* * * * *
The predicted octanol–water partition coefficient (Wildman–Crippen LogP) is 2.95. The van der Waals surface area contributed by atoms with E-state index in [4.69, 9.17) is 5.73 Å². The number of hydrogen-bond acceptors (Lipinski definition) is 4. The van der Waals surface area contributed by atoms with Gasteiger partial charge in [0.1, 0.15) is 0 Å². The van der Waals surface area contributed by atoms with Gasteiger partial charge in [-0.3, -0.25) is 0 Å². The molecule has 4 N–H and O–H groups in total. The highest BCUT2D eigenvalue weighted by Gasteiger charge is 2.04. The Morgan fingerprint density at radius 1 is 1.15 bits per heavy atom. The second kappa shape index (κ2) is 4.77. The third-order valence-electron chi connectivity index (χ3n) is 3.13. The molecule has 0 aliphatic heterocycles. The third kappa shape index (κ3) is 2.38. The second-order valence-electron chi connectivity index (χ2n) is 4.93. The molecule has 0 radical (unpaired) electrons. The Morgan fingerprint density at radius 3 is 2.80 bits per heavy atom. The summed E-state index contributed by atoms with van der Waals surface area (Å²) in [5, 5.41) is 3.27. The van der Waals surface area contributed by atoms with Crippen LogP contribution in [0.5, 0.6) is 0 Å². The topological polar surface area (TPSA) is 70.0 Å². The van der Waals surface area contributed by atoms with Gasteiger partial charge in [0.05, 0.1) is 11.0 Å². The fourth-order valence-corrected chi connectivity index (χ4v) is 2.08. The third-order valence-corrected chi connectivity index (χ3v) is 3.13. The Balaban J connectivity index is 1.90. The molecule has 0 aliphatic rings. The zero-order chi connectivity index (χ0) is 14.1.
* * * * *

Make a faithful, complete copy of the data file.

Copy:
The predicted octanol–water partition coefficient (Wildman–Crippen LogP) is 2.95. The van der Waals surface area contributed by atoms with E-state index in [4.69, 9.17) is 5.73 Å². The number of hydrogen-bond acceptors (Lipinski definition) is 4. The van der Waals surface area contributed by atoms with Gasteiger partial charge in [0.1, 0.15) is 0 Å². The van der Waals surface area contributed by atoms with Gasteiger partial charge in [-0.3, -0.25) is 0 Å². The molecule has 4 N–H and O–H groups in total. The highest BCUT2D eigenvalue weighted by Gasteiger charge is 2.04. The Morgan fingerprint density at radius 1 is 1.15 bits per heavy atom. The second kappa shape index (κ2) is 4.77. The third-order valence-electron chi connectivity index (χ3n) is 3.13. The molecule has 0 aliphatic heterocycles. The third kappa shape index (κ3) is 2.38. The second-order valence-electron chi connectivity index (χ2n) is 4.93. The molecule has 0 radical (unpaired) electrons. The Morgan fingerprint density at radius 3 is 2.80 bits per heavy atom. The summed E-state index contributed by atoms with van der Waals surface area (Å²) in [5, 5.41) is 3.27. The van der Waals surface area contributed by atoms with Crippen LogP contribution in [0.5, 0.6) is 0 Å². The topological polar surface area (TPSA) is 70.0 Å². The van der Waals surface area contributed by atoms with Gasteiger partial charge in [0.05, 0.1) is 11.0 Å². The fourth-order valence-corrected chi connectivity index (χ4v) is 2.08. The third-order valence-corrected chi connectivity index (χ3v) is 3.13. The Balaban J connectivity index is 1.90. The molecule has 0 aliphatic rings. The zero-order chi connectivity index (χ0) is 14.1.